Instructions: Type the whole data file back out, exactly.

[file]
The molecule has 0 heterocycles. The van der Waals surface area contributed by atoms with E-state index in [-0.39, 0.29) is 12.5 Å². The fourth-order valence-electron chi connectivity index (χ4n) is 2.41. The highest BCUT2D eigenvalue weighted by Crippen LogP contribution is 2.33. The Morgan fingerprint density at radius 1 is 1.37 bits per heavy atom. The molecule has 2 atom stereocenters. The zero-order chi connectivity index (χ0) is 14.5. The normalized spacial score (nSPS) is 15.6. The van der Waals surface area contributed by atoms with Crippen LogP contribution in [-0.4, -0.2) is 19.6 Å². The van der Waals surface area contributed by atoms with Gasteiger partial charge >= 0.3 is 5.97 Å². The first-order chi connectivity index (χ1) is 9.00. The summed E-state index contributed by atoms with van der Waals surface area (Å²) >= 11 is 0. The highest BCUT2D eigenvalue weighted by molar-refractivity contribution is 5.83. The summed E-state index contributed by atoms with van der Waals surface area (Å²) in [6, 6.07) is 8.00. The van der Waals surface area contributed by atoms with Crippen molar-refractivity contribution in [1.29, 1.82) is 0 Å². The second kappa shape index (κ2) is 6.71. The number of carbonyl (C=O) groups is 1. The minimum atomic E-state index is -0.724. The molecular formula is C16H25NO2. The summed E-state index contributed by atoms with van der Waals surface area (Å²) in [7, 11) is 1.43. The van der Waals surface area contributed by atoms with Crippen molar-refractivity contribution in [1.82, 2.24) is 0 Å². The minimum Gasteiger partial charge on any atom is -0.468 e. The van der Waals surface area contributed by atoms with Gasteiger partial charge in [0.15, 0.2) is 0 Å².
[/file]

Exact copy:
The molecule has 0 heterocycles. The van der Waals surface area contributed by atoms with E-state index in [-0.39, 0.29) is 12.5 Å². The fourth-order valence-electron chi connectivity index (χ4n) is 2.41. The highest BCUT2D eigenvalue weighted by Crippen LogP contribution is 2.33. The Morgan fingerprint density at radius 1 is 1.37 bits per heavy atom. The molecule has 2 atom stereocenters. The zero-order chi connectivity index (χ0) is 14.5. The normalized spacial score (nSPS) is 15.6. The van der Waals surface area contributed by atoms with Crippen LogP contribution in [-0.4, -0.2) is 19.6 Å². The van der Waals surface area contributed by atoms with Gasteiger partial charge >= 0.3 is 5.97 Å². The first-order chi connectivity index (χ1) is 9.00. The summed E-state index contributed by atoms with van der Waals surface area (Å²) >= 11 is 0. The highest BCUT2D eigenvalue weighted by molar-refractivity contribution is 5.83. The summed E-state index contributed by atoms with van der Waals surface area (Å²) in [6, 6.07) is 8.00. The van der Waals surface area contributed by atoms with Crippen molar-refractivity contribution in [1.29, 1.82) is 0 Å². The second kappa shape index (κ2) is 6.71. The number of carbonyl (C=O) groups is 1. The minimum atomic E-state index is -0.724. The molecular formula is C16H25NO2. The summed E-state index contributed by atoms with van der Waals surface area (Å²) in [7, 11) is 1.43. The van der Waals surface area contributed by atoms with Crippen molar-refractivity contribution in [1.82, 2.24) is 0 Å². The minimum Gasteiger partial charge on any atom is -0.468 e. The van der Waals surface area contributed by atoms with Gasteiger partial charge in [0.15, 0.2) is 0 Å².